Inside the business of illustration by Steven Heller, Marshall Arisman

By Steven Heller, Marshall Arisman

This consultant to the fine details of contemporary dynamic representation enterprise tells budding illustrators every little thing that their instructor did not recognize or their paintings director did not inform them. utilizing an unique, working narrative layout to examine key matters each illustrator needs to face this day, this booklet covers discovering one's detailed type and developing a stability among paintings and trade; tackling problems with authorship and advertising; and extra. In-depth views are provided through illustrators, paintings administrators, and artwork purchasers from numerous industries degrees on such matters as caliber, fee negotiation, and illustrator-client relationships.• comprises an afterword by means of Milton Glaser, recognized designer/illustrator• From the authors of The schooling of an Illustrator (1-58115-075-x)

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50 IBI 01 08/24/04 4:51 PM Page 51 Talking about Art and Illustration HELLER: We’ve talked at length about how illustrators develop a personality within their work, but what is the difference, if there is one, between art and illustration? ARISMAN: The line between commerce and illustration is not as simple as it appears at first glance. The assignment, the printed page, being paid money, do not automatically produce commercial art. Renting a studio, buying canvas and paint, and painting anything you want does not automatically produce “fine” art.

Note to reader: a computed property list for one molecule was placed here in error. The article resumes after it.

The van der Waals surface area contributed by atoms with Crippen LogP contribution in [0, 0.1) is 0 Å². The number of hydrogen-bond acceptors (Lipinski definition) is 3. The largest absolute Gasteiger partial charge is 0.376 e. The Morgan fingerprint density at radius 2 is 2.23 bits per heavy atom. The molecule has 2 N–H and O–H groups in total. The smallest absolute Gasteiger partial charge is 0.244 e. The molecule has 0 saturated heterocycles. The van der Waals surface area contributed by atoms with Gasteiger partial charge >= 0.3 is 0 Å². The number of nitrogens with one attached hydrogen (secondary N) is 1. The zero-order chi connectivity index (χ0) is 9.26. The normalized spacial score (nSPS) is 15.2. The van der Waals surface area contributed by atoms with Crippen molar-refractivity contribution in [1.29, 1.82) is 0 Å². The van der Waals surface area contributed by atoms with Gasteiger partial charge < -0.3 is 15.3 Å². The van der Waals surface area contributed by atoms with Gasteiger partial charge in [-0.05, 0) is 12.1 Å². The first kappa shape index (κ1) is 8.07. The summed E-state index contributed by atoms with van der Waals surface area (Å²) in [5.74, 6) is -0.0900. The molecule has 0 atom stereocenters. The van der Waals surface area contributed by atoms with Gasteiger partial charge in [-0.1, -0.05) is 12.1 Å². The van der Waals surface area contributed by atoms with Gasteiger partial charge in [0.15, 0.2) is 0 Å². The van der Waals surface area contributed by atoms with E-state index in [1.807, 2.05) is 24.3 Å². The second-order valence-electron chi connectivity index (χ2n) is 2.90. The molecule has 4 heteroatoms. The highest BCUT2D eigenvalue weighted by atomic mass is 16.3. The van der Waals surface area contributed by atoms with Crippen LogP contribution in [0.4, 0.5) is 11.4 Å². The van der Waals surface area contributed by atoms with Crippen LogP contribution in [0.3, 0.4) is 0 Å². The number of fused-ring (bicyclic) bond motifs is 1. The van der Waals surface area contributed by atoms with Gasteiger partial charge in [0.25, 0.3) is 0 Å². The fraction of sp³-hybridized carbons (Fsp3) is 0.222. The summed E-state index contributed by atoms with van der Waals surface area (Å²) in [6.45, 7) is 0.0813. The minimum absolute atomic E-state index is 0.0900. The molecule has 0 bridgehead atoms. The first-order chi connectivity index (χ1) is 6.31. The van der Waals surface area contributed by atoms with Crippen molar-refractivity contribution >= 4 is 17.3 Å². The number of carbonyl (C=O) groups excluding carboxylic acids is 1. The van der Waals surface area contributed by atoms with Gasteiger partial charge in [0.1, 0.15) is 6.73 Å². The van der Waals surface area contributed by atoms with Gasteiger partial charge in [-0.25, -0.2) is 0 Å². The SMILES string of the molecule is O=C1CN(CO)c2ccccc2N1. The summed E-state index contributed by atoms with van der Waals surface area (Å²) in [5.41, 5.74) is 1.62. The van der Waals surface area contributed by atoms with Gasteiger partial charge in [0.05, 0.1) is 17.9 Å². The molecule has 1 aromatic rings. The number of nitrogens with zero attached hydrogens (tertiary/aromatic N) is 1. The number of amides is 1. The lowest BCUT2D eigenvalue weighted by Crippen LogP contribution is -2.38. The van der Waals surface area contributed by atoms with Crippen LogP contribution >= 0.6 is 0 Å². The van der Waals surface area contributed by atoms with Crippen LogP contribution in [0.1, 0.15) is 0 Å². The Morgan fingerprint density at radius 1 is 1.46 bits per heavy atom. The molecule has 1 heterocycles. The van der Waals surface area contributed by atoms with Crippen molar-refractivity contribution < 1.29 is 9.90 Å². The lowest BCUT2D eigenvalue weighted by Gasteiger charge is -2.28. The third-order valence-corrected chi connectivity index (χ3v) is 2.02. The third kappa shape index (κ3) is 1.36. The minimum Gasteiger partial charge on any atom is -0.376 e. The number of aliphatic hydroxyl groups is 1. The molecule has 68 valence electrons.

You are about to get one reaction. Many more will come. Do listen if five art directors say the same thing about your portfolio. Do see as many art directors as possible. Do not get depressed by only one negative response. 20 IBI 00 d 08/24/04 4:50 PM Page 21 P R O M OTI O N Every illustrator falls into the traps of self-promotion. There are right and wrong ways to do things, here are some: Don’ts Don’t buy a mailing list if you don’t know what is on it. Take the time necessary to become familiar with the work art directors do.

Pyle, too, was outraged. He had been seduced by his own illusions. The magazine’s selection of his kind of art, he believed, was driven by its recognition of the importance of his paintings. He was convinced that they, like him, knew that their success was due to his art. His was an ego out of control. That the publishers would turn on a dime if they could make greater profits by changing its editorial content never occurred to him. “The finest art critics in the world were more interested in money than art,” he said bitterly.

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